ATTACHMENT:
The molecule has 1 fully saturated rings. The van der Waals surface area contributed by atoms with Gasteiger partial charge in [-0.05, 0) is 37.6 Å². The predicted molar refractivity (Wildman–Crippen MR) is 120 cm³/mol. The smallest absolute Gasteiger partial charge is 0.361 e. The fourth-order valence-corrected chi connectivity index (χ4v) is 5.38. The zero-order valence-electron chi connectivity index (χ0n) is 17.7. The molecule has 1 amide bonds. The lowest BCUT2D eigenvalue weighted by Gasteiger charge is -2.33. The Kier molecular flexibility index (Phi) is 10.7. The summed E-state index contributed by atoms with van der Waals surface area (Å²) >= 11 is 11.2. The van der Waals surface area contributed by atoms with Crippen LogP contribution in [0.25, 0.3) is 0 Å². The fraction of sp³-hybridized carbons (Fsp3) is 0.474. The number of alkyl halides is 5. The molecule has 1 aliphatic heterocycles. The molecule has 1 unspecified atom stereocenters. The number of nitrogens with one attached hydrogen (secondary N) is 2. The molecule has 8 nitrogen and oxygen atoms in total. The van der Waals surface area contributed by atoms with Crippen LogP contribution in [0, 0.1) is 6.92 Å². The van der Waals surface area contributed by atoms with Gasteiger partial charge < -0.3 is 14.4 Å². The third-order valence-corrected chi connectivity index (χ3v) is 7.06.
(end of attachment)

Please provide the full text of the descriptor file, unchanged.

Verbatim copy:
The molecule has 1 fully saturated rings. The van der Waals surface area contributed by atoms with Gasteiger partial charge in [-0.05, 0) is 37.6 Å². The predicted molar refractivity (Wildman–Crippen MR) is 120 cm³/mol. The smallest absolute Gasteiger partial charge is 0.361 e. The fourth-order valence-corrected chi connectivity index (χ4v) is 5.38. The zero-order valence-electron chi connectivity index (χ0n) is 17.7. The molecule has 1 amide bonds. The lowest BCUT2D eigenvalue weighted by Gasteiger charge is -2.33. The Kier molecular flexibility index (Phi) is 10.7. The summed E-state index contributed by atoms with van der Waals surface area (Å²) >= 11 is 11.2. The van der Waals surface area contributed by atoms with Crippen LogP contribution in [0.25, 0.3) is 0 Å². The fraction of sp³-hybridized carbons (Fsp3) is 0.474. The number of alkyl halides is 5. The molecule has 1 aliphatic heterocycles. The molecule has 1 unspecified atom stereocenters. The number of nitrogens with one attached hydrogen (secondary N) is 2. The molecule has 8 nitrogen and oxygen atoms in total. The van der Waals surface area contributed by atoms with Crippen LogP contribution in [0, 0.1) is 6.92 Å². The van der Waals surface area contributed by atoms with Gasteiger partial charge < -0.3 is 14.4 Å². The third-order valence-corrected chi connectivity index (χ3v) is 7.06.